This proposal requests support for a Keystone Symposia meeting entitled Evolving Approaches to Early-Stage Drug Discovery, organized by Craig W. Lindsley and Linda Brady, which will be held in Snowbird, Utah from April 3 - 7, 2011. This meeting will cover multiple aspects of the challenges and opportunities facing drug discovery scientists, including the following: 1) diverse approaches to early stage discovery in a resource- constrained environment;2) evolution of preclinical drug discovery in academia;3) evolution of drug leads and target validation from the NIH Molecular Libraries Probe Centers Network (MLPCN);4) funding early stage or risky programs;5) external licensing of programs;and 6) advances in biomarkers and imaging to enable target selection and rapid go/no go decisions. The meeting goals are to bring together experts in all of these areas, present findings and share current understanding and hypotheses, and foster critical discussion of these topics. This will be the first meeting to bring together drug discovery scientists from the pharmaceutical industry, biotech, academia, and the NIH - each with unique missions and approaches - and to provide a forum for sharing their respective experiences. Furthermore, opportunities for interdisciplinary interactions will be significantly enhanced by the co-location of this meeting with the Keystone Symposia meeting on Drugs from Bugs: The Anti-Inflammatory Drugs of Tomorrow.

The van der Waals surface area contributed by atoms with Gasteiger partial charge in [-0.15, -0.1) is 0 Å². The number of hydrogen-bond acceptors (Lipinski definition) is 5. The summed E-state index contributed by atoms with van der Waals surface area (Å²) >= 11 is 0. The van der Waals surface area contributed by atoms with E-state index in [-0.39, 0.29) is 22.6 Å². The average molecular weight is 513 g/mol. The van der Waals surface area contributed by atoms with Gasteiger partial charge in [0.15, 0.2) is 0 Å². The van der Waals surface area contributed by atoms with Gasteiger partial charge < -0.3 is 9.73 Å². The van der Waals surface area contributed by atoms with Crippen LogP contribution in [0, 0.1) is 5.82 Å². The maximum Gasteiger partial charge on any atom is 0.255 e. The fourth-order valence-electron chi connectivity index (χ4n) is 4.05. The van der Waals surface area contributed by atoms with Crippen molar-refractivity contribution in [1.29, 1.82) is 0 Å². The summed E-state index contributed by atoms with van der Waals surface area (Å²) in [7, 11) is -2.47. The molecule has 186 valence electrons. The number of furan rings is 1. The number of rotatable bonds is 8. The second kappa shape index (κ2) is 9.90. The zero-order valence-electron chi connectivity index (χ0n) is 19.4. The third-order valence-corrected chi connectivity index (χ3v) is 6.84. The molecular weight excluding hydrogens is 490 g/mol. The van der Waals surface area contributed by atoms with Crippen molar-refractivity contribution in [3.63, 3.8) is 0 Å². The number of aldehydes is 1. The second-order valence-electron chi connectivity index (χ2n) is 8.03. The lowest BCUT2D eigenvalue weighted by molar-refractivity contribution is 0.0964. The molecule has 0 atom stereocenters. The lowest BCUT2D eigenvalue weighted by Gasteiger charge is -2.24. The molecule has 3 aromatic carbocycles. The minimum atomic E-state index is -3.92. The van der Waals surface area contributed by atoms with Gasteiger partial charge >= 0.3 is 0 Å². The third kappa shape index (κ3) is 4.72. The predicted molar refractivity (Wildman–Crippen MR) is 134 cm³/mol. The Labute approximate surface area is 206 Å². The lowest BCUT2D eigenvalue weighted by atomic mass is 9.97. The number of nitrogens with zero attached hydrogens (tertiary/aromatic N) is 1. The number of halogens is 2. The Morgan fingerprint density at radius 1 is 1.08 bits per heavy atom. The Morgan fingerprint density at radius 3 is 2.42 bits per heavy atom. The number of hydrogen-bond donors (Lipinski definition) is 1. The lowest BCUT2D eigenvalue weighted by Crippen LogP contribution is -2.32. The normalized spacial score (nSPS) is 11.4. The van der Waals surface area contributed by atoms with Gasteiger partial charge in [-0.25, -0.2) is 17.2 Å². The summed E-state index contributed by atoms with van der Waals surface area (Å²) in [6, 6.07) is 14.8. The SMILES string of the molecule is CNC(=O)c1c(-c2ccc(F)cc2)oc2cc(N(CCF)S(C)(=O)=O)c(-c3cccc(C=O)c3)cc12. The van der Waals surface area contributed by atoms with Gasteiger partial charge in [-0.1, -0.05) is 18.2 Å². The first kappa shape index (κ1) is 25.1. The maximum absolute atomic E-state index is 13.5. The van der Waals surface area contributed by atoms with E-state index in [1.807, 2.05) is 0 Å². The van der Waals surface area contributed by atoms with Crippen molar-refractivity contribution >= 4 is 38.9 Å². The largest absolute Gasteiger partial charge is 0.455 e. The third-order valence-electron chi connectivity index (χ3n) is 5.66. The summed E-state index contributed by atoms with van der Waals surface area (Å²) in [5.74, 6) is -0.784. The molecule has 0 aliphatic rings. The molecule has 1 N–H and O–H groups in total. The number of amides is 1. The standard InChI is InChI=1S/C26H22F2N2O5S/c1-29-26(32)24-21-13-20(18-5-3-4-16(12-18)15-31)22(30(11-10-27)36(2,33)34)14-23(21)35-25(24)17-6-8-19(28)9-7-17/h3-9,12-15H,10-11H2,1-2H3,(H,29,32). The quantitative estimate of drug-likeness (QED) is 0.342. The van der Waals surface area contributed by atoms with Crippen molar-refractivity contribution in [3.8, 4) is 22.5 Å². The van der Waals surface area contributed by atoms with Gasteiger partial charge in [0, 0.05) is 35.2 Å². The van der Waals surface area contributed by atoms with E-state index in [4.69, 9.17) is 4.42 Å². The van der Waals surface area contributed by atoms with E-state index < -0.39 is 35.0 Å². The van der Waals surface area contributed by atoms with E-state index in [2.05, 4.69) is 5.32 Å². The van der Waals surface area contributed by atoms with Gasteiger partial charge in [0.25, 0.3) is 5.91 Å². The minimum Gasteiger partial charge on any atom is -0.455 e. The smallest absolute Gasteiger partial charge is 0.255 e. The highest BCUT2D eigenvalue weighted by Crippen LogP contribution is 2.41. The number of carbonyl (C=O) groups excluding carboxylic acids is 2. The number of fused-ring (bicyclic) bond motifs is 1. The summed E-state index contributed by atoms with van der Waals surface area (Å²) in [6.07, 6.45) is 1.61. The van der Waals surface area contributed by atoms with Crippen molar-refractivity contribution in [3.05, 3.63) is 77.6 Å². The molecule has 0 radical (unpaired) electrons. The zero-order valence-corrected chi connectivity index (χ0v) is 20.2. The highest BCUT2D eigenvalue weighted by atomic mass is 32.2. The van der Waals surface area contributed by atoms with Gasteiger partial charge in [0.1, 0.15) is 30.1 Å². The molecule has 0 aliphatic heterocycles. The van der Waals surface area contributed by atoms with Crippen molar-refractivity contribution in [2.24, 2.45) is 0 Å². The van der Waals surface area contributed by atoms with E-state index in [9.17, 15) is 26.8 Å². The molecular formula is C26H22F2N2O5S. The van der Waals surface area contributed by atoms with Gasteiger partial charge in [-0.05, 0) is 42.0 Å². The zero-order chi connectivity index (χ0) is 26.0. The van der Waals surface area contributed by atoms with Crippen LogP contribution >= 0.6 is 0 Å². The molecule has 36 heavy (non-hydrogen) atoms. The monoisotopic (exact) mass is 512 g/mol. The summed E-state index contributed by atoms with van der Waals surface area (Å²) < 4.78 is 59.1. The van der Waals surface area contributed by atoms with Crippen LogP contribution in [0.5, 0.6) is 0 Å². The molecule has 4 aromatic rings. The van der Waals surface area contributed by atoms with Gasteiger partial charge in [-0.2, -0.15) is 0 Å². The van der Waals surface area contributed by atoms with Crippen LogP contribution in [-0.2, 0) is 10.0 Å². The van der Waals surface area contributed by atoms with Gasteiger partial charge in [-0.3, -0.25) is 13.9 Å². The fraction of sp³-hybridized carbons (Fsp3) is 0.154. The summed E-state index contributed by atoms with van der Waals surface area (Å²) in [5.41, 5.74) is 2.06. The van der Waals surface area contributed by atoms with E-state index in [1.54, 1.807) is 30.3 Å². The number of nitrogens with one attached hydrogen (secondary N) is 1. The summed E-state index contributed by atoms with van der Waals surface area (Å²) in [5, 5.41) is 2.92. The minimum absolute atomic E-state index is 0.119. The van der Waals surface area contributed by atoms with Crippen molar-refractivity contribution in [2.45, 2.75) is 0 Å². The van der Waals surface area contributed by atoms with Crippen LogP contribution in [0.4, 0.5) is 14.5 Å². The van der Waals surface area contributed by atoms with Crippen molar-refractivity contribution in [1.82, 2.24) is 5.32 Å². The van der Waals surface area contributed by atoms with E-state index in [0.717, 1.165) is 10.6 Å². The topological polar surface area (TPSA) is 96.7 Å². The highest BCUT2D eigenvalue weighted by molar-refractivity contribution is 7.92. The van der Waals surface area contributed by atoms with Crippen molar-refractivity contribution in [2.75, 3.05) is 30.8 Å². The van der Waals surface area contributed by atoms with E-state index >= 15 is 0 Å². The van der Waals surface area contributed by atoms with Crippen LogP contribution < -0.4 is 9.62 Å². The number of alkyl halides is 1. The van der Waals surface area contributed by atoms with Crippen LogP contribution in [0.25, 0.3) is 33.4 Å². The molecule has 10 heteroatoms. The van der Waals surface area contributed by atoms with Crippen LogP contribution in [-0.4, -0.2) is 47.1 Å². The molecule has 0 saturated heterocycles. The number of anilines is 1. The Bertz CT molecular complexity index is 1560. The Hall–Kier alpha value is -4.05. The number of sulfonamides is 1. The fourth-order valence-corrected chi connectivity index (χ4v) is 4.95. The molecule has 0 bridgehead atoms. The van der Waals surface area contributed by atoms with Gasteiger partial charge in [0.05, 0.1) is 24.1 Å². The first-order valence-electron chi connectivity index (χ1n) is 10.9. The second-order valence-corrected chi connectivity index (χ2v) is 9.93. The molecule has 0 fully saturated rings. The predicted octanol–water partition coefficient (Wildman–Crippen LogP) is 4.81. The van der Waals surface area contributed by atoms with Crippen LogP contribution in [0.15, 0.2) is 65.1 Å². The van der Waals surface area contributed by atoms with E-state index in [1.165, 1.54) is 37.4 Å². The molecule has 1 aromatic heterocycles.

The pharmaceutical industry is facing massive attrition, mergers as well as failures in late clinical trials while, at the same time, academic drug discovery groups are emerging in greater numbers and with promising capabilities to deliver drug development candidates. The Keystone Symposia meeting on Evolving Approaches to Early-Stage Drug Discovery will serve to consolidate the field, advance the science of early stage drug discovery, and inform the biomedical community about resources to more rapidly develop therapeutics for difficult, high-risk targets by employing concepts and strategies to de-risk drug discovery efforts and maximize chances for success.